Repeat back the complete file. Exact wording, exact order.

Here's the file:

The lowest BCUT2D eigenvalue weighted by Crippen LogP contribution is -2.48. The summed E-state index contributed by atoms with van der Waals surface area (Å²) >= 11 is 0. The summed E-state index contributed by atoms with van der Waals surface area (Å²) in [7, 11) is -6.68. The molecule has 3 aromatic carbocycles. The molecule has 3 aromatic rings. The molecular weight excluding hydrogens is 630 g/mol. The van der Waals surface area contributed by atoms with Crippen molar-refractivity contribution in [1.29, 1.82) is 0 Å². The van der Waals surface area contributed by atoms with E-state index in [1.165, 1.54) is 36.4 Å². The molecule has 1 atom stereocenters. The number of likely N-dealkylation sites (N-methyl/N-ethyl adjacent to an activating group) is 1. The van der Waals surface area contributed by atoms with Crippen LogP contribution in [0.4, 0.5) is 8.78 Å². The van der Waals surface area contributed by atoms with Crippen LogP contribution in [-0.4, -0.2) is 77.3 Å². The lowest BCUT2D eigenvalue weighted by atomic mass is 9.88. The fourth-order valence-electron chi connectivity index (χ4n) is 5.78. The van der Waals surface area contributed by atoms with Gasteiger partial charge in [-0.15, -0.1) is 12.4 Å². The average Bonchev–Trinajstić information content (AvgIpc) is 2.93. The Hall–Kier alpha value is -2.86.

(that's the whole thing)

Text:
The lowest BCUT2D eigenvalue weighted by Crippen LogP contribution is -2.48. The summed E-state index contributed by atoms with van der Waals surface area (Å²) >= 11 is 0. The summed E-state index contributed by atoms with van der Waals surface area (Å²) in [7, 11) is -6.68. The molecule has 3 aromatic carbocycles. The molecule has 3 aromatic rings. The molecular weight excluding hydrogens is 630 g/mol. The van der Waals surface area contributed by atoms with Crippen molar-refractivity contribution in [1.29, 1.82) is 0 Å². The van der Waals surface area contributed by atoms with E-state index in [1.165, 1.54) is 36.4 Å². The molecule has 1 atom stereocenters. The number of likely N-dealkylation sites (N-methyl/N-ethyl adjacent to an activating group) is 1. The van der Waals surface area contributed by atoms with Crippen LogP contribution in [0.4, 0.5) is 8.78 Å². The van der Waals surface area contributed by atoms with Crippen LogP contribution in [-0.4, -0.2) is 77.3 Å². The lowest BCUT2D eigenvalue weighted by atomic mass is 9.88. The fourth-order valence-electron chi connectivity index (χ4n) is 5.78. The van der Waals surface area contributed by atoms with Gasteiger partial charge in [-0.15, -0.1) is 12.4 Å². The average Bonchev–Trinajstić information content (AvgIpc) is 2.93. The Hall–Kier alpha value is -2.86.